For those students who have completed their CSEC examinations, there are a number of future paths that they can choose from. Of those that chose to continue their studies, some few chose to enter a Sixth Form School and pursue subjects in CAPE. CAPE serves as a useful bridge for the gap between High School and University studies. It helps students to gain independence and learn the art of motivating themselves.
According to the Ministry of Education, there were 627 candidates writing the CAPE Examinations from ten examination centres; two private and eight public. From these candidates, there was a total of 2551 subject entries, which according to the Ministry, returned an 82.5 percent pass rate. Candidates had a choice of Units from 23 subject areas. Each unit comprises three modules that are equivalent to 150 university credit hours. Guyanese students took examinations under 41 units this year. The results are recorded on a seven point scale as opposed to the five point scale used for CSEC. Candidates scoring at least Grades 1 – 5 have attained a pass sufficient for matriculation purposes.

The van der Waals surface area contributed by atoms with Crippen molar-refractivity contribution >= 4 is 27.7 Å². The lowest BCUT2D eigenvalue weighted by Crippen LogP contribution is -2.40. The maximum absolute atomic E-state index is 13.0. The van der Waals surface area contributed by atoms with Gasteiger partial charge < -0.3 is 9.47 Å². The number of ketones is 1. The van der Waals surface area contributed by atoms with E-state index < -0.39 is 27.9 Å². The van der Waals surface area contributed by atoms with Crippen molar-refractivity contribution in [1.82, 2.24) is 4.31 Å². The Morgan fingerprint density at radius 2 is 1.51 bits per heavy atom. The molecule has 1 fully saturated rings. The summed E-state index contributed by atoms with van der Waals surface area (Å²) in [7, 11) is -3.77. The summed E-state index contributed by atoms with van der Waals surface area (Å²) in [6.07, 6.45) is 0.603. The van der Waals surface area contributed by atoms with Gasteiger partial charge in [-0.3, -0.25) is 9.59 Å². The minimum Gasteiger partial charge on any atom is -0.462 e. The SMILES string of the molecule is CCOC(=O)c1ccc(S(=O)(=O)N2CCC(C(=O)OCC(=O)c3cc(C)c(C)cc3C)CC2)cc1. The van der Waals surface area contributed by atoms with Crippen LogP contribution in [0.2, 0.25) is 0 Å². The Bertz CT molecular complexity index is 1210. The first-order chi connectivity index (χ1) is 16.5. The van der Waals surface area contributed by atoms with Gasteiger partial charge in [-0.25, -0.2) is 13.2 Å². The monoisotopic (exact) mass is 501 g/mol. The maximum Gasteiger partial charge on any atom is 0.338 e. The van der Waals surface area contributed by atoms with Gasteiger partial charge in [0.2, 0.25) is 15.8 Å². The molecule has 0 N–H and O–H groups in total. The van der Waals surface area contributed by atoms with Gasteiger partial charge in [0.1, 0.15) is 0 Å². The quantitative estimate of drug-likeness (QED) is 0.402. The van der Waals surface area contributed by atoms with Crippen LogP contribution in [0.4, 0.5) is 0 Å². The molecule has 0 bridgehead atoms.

This year there were 164 Grade One passes – a 6.91 percent pass rate, 301 Grade Two passes – 12.68 percent, 503 Grade Three passes – 21.19 percent, 551 Grade Four passes – 23.21 percent and 440 Grade Five passes – 18.53 percent.
Females dominated these examinations as well with 52.9 percent of the total pass rate, compared with 26.9 percent by males. The best performances were recorded in nine units, which saw 100 percent pass rates. These units included English Literature 1, Spanish 1, Spanish 2 and Information Technology 2.
A 75 percent pass rate was recorded in at least 22 more units. Among these were Accounting 1 and 2, Applied Mathematics 1, Economics 1 and 2 and Physics Unit 1 and 2.
Unsatisfactory performance was recorded in three units where the pass rate was below 50 percent. These subjects were Geometrical and Mechanical Engineering Drawing 1, Pure Mathematics 1 and Computer Science 2. The Ministry noted that the performance in Pure Mathematics Unit 1 continues to be below the 50 percent pass rate. However it has improved from 38 percent in 2010 to 47.72 percent in 2011.